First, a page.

Jeremiah Owyang, an industry analyst with digital strategy consulting firm Altimeter Group, interviewed 140 enterprise-class social strategists for a report on the “Career Path of the Corporate Social Strategist” that hit the web last November. The report found that most interviewees believe that the social strategist role will ‘fade into the background as social technologies become a ubiquitous communication channel among consumers and companies.’

The article suggests that as people in organizations become more accustomed to and understanding of social media for their business, this skill will be absorbed and used by everyone in these organizations, and ‘social media experts’ won’t be needed anymore. Maybe it’s that I am hoping this isn’t true because I want my next job to be in a social media agency, or maybe it’s because I work in a place where many people still don’t understand or use social media. In any event, although I agree that this will probably happen (and should happen) over time, I do not think this will happen any time soon and here are a couple of reasons why.

1. Many people still aren’t on board.
The experts who are quoted are ones who are well-versed in social media and spend much of their time immersed in it – I know because of their titles. There are still many companies who don’t want to embrace it or don’t know anything about it. I don’t know how many business owners I have spoken with who have said “Yeah, I have a Facebook account. Now what?” and this is still happening, and it is 2011. Personally, I don’t think the idea of social media marketing has fully caught on yet. There is a lot of room for growth. Being immersed in social media blinds you to the reality that the majority of our execs are still too stubborn to understand it or think it is more than just a fad. TRUST me, I am on your side.  I would like to believe that one day everyone will be on board. But I currently work in traditional marketing and PR, and having working in traditional PR firms, marketing agencies, and now in a nonprofit in higher ed, I have found it very difficult to still communicate the need to budget time and money for social media strategy under marketing (and my target market is 18-35, go figure!)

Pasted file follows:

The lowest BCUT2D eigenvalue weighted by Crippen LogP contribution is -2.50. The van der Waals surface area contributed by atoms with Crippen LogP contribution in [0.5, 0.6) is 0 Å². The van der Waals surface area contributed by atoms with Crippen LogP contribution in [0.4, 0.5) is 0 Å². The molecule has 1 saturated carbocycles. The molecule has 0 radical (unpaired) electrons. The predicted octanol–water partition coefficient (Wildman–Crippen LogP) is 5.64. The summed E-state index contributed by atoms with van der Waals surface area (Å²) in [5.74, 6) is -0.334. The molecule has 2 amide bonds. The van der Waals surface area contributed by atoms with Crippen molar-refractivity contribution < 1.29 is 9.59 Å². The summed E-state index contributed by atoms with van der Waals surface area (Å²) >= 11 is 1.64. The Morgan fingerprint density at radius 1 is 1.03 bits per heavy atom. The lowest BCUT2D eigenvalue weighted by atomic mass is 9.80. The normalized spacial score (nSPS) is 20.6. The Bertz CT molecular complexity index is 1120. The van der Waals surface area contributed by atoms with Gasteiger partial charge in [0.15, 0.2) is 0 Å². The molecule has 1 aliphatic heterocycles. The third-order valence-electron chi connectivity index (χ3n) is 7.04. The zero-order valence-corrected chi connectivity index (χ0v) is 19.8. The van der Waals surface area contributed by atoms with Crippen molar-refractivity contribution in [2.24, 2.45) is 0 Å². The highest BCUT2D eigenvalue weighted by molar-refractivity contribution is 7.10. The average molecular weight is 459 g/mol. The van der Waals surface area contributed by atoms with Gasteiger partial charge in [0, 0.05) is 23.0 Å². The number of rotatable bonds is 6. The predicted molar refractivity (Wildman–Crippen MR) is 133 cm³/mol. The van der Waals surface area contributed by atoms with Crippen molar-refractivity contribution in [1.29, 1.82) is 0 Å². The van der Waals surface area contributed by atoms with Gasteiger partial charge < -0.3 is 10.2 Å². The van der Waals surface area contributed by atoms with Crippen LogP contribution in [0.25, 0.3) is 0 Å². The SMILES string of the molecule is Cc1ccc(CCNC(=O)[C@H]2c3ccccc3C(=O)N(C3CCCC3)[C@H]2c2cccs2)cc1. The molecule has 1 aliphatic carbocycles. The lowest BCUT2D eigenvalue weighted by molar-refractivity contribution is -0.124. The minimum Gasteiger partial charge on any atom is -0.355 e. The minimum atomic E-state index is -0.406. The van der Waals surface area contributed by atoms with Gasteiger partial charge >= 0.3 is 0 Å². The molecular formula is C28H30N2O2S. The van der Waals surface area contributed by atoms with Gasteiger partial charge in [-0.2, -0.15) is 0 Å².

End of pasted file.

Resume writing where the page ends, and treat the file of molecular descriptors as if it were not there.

2. There is still a need for a consistent voice representing your brand in social media.
First, this is a basic PR principle. Why in a crisis do we assign a spokesperson with one message, even in large companies that have branches all over the country or world? People need to hear one consistent, clear voice or message.  Second, this is a branding principle. You want your messages to be consistent with your brand that you’ve developed over decades. And this kind of management takes a lot of time — and in my opinion warrants a position or team at many organizations. In my opinion, a major problem with social media work being done today is the inconsistency of voice because marketing managers are throwing interns who are in companies for 6-8 weeks into the social media management and not hiring someone full-time to manage it. Call the position what you want, but it is needed today in business and brand management is needed. Social media is just a new way to communicate, it doesn’t change the basic principles that will always apply.